[Google Scholar]
  137. 137. 
    Xu HT, Fan BL, Yu SY, Huang YH, Zhao ZH et al. 2007. Construct synthetic gene encoding artificial spider dragline silk protein and its expression in milk of transgenic mice. Anim. Biotechnol. 18:1–12
    [Google Scholar]
  138. 138. 
    Williams D. 2003. Sows’ ears, silk purses and goats’ milk: new production methods and medical applications for silk. Med. Device Technol. 14:9–11
    [Google Scholar]
  139. 139. 
    Xu M, Lewis RV. 1990. Structure of a protein superfiber—spider dragline silk. PNAS 87:7120–24
    [Google Scholar]
  140. 140. 
    Hayashi CY, Lewis RV. 2000. Molecular architecture and evolution of a modular spider silk protein gene. Science 287:1477–79
    [Google Scholar]
  141. 141. 
    Hinman MB, Lewis RV. 1992. Isolation of a clone encoding a second dragline silk fibroin. J. Biol. Chem. 267:19320–24
    [Google Scholar]
  142. 142. 
    Hayashi CY, Shipley NH, Lewis RV 1999. Hypotheses that correlate the sequence, structure, and mechanical properties of spider silk proteins. Int. J. Biol. Macromol. 24:271–75
    [Google Scholar]
  143. 143. 
    Edlund AM, Jones J, Lewis R, Quinn JC 2018. Economic feasibility and environmental impact of synthetic spider silk production from Escherichia coli. . New Biotechnol 42:12–18
    [Google Scholar]
  144. 144. 
    Stephens JS, Fahnestock SR, Farmer RS, Kiick KL, Chase DB, Rabolt JF 2005. Effects of electrospinning and solution casting protocols on the secondary structure of a genetically engineered dragline spider silk analogue investigated via Fourier transform Raman spectroscopy. Biomacromolecules 6:1405–13
    [Google Scholar]
  145. 145. 
    Weatherbee-Martin N, Xu LL, Hupe A, Kreplak L, Fudge DS et al. 2016. Identification of wet-spinning and post-spin stretching methods amenable to recombinant spider aciniform silk. Biomacromolecules 17:2737–46
    [Google Scholar]
  146. 146. 
    Wei W, Zhang YP, Zhao YM, Luo J, Shao HL, Hu XC 2011. Bio-inspired capillary dry spinning of regenerated silk fibroin aqueous solution. Mater. Sci. Eng. C 31:1602–8
    [Google Scholar]
  147. 147. 
    Sun MJ, Zhang YP, Zhao YM, Shao HL, Hu XC 2012. The structure–property relationships of artificial silk fabricated by dry-spinning process. J. Mater. Chem. 22:18372–79
    [Google Scholar]
  148. 148. 
    Humenik M, Magdeburg M, Scheibel T 2014. Influence of repeat numbers on self-assembly rates of repetitive recombinant spider silk proteins. J. Struct. Biol. 186:431–37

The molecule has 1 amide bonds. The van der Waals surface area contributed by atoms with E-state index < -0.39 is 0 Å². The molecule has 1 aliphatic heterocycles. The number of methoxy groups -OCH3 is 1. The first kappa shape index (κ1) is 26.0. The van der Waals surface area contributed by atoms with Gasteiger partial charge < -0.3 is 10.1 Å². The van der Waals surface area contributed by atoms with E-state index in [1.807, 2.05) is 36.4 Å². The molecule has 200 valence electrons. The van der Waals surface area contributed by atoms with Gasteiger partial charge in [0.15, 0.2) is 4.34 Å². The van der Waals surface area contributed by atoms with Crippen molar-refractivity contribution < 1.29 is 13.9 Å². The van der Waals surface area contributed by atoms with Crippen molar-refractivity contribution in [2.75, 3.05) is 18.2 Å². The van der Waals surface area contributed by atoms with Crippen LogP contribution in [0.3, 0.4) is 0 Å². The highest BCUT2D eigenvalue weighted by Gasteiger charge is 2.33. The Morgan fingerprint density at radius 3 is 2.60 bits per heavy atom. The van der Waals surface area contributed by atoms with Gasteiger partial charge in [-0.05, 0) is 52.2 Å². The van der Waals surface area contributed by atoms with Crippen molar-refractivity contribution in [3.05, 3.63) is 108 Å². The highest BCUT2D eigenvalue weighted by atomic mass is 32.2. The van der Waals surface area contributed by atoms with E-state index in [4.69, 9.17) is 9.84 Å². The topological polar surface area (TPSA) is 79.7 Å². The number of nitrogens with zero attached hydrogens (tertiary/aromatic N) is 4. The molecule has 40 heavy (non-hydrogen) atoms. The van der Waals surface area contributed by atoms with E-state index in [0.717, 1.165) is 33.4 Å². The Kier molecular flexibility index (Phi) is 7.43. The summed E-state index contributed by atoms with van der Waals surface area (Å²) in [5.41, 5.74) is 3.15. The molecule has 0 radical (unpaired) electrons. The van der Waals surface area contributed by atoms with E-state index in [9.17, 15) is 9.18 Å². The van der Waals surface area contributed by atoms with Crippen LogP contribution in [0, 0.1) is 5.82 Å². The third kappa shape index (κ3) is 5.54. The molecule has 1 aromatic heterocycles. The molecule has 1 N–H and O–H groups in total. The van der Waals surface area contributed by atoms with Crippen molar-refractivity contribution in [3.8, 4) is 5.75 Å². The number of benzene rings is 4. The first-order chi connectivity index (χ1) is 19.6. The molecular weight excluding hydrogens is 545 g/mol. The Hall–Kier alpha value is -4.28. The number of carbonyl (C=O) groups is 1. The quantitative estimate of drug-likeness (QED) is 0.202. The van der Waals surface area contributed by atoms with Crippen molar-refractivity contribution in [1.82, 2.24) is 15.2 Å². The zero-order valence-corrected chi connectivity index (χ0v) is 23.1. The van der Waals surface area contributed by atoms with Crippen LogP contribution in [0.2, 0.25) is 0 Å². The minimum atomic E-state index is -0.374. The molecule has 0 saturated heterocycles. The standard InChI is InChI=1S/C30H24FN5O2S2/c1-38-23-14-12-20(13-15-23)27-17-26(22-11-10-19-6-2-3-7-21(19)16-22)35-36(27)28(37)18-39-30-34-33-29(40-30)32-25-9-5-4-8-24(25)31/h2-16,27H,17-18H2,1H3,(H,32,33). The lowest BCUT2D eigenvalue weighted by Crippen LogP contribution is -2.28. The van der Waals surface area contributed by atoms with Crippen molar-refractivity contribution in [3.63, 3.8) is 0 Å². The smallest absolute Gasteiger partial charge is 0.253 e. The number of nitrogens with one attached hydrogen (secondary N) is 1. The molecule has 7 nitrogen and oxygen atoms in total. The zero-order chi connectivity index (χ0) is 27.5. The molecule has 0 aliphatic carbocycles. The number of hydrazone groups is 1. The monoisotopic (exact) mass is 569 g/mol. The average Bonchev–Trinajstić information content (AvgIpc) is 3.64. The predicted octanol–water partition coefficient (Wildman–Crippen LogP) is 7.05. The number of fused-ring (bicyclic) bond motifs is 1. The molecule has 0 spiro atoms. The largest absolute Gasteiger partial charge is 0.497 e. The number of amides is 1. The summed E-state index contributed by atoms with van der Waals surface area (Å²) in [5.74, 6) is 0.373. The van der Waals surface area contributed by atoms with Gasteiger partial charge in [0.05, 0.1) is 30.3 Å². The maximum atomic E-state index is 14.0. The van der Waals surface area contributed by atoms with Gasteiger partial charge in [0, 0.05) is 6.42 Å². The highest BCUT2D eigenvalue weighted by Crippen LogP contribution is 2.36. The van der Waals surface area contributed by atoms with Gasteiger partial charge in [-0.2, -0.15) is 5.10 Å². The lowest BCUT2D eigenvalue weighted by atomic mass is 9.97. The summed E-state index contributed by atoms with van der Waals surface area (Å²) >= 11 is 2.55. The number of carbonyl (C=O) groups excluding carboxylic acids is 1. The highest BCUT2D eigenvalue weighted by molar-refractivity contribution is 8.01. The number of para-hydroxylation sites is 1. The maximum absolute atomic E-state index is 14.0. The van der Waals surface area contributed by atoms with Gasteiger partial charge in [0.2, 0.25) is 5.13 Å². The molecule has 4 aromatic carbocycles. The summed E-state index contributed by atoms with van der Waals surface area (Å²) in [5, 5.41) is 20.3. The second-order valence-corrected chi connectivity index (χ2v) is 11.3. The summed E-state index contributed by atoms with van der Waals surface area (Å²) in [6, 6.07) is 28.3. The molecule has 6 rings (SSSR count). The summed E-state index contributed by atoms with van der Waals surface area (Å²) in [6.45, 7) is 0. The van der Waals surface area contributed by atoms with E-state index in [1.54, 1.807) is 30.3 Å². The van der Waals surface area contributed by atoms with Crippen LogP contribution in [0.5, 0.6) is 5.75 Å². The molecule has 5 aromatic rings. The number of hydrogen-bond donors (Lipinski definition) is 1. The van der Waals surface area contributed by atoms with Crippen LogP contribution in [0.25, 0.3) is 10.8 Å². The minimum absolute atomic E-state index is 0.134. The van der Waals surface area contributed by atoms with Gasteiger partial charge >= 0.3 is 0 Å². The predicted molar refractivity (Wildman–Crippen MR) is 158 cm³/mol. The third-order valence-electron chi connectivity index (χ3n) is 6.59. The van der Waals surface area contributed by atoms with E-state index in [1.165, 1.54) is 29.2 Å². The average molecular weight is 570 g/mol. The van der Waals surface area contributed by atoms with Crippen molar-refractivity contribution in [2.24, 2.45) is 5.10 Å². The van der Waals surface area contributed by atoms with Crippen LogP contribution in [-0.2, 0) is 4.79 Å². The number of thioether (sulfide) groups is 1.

[Google Scholar]
  149. 149. 
    Rammensee S, Slotta U, Scheibel T, Bausch AR 2008. Assembly mechanism of recombinant spider silk proteins. PNAS 105:6590–95
    [Google Scholar]
  150. 150. 
    Wu HC, Quan DN, Tsao CY, Liu Y, Terrell JL et al. 2017. Conferring biological activity to native spider silk: a biofunctionalized protein-based microfiber. Biotechnol. Bioeng. 114:83–95
    [Google Scholar]
  151. 151. 
    Peng QF, Zhang YP, Lu L, Shao HL, Qin KK et al. 2016. Recombinant spider silk from aqueous solutions via a bio-inspired microfluidic chip. Sci. Rep. 6:36473
    [Google Scholar]
  152. 152. 
    Thomas JL, Da Rocha M, Besse A, Mauchamp B, Chavancy G 2002. 3×P3-EGFP marker facilitates screening for transgenic silkworm Bombyx mori L. from the embryonic stage onwards. Insect Biochem. Mol. Biol. 32:247–53
    [Google Scholar]
  153. 153. 
    Tomita M, Munetsuna H, Sato T, Adachi T, Hino R et al. 2003. Transgenic silkworms produce recombinant human type III procollagen in cocoons. Nat. Biotechnol. 21:52–56
    [Google Scholar]
  154. 154. 
    Banno Y, Shimada T, Kajiura Z, Sezutsu H 2010. The silkworm—an attractive bioresource supplied by Japan. Exp. Anim. 59:139–46
    [Google Scholar]
  155. 155. 
    Royer C, Jalabert A, Da Rocha M, Grenier AM, Mauchamp B et al. 2005. Biosynthesis and cocoon—export of a recombinant globular protein in transgenic silkworms. Transgenic Res 14:463–72
    [Google Scholar]
  156. 156. 
    Kimoto M, Tsubota T, Uchino K, Sezutsu H, Takiya S 2014. Hox transcription factor Antp regulates sericin-1 gene expression in the terminal differentiated silk gland of Bombyx mori. Dev. . Biol 386:64–71
    [Google Scholar]
  157. 157. 
    Ye LP, Qian QJ, Zhang YY, You ZY, Che JQ et al. 2015. Analysis of the sericin1 promoter and assisted detection of exogenous gene expression efficiency in the silkworm Bombyx mori L. Sci. Rep. 5:8301